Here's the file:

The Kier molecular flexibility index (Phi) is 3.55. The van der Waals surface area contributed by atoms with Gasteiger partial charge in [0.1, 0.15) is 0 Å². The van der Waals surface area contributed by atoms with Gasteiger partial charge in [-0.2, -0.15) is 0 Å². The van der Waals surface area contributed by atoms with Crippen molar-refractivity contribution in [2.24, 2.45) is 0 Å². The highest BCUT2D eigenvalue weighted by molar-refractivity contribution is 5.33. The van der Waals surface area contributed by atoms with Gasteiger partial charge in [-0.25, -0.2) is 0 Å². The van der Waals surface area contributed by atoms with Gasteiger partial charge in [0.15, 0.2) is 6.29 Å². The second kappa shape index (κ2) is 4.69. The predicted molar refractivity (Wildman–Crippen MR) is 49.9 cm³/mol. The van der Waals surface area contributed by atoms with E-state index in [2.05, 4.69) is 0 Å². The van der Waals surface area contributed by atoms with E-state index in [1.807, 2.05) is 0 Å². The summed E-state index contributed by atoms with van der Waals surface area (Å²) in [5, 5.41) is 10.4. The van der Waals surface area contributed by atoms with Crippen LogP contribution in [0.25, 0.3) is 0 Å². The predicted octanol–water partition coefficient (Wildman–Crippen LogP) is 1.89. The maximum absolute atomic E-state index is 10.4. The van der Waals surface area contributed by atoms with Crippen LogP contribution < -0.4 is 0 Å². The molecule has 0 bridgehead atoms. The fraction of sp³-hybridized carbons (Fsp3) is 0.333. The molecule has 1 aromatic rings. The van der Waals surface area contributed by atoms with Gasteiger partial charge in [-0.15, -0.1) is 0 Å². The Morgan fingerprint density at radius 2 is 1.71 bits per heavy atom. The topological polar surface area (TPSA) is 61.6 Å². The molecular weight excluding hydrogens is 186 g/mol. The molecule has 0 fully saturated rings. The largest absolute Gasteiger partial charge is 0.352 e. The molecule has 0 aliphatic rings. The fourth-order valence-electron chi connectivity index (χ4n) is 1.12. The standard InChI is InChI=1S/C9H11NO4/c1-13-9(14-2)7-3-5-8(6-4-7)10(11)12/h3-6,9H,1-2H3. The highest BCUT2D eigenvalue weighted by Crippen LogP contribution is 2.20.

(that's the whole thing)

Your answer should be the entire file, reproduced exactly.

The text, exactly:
The Kier molecular flexibility index (Phi) is 3.55. The van der Waals surface area contributed by atoms with Gasteiger partial charge in [0.1, 0.15) is 0 Å². The van der Waals surface area contributed by atoms with Gasteiger partial charge in [-0.2, -0.15) is 0 Å². The van der Waals surface area contributed by atoms with Crippen molar-refractivity contribution in [2.24, 2.45) is 0 Å². The highest BCUT2D eigenvalue weighted by molar-refractivity contribution is 5.33. The van der Waals surface area contributed by atoms with Gasteiger partial charge in [-0.25, -0.2) is 0 Å². The van der Waals surface area contributed by atoms with Gasteiger partial charge in [0.15, 0.2) is 6.29 Å². The second kappa shape index (κ2) is 4.69. The predicted molar refractivity (Wildman–Crippen MR) is 49.9 cm³/mol. The van der Waals surface area contributed by atoms with E-state index in [2.05, 4.69) is 0 Å². The van der Waals surface area contributed by atoms with E-state index in [1.807, 2.05) is 0 Å². The summed E-state index contributed by atoms with van der Waals surface area (Å²) in [5, 5.41) is 10.4. The van der Waals surface area contributed by atoms with Crippen LogP contribution in [0.25, 0.3) is 0 Å². The predicted octanol–water partition coefficient (Wildman–Crippen LogP) is 1.89. The maximum absolute atomic E-state index is 10.4. The van der Waals surface area contributed by atoms with Crippen LogP contribution < -0.4 is 0 Å². The molecule has 0 bridgehead atoms. The fraction of sp³-hybridized carbons (Fsp3) is 0.333. The molecule has 1 aromatic rings. The van der Waals surface area contributed by atoms with Gasteiger partial charge in [-0.15, -0.1) is 0 Å². The Morgan fingerprint density at radius 2 is 1.71 bits per heavy atom. The topological polar surface area (TPSA) is 61.6 Å². The molecular weight excluding hydrogens is 186 g/mol. The molecule has 0 fully saturated rings. The largest absolute Gasteiger partial charge is 0.352 e. The molecule has 0 aliphatic rings. The fourth-order valence-electron chi connectivity index (χ4n) is 1.12. The standard InChI is InChI=1S/C9H11NO4/c1-13-9(14-2)7-3-5-8(6-4-7)10(11)12/h3-6,9H,1-2H3. The highest BCUT2D eigenvalue weighted by Crippen LogP contribution is 2.20.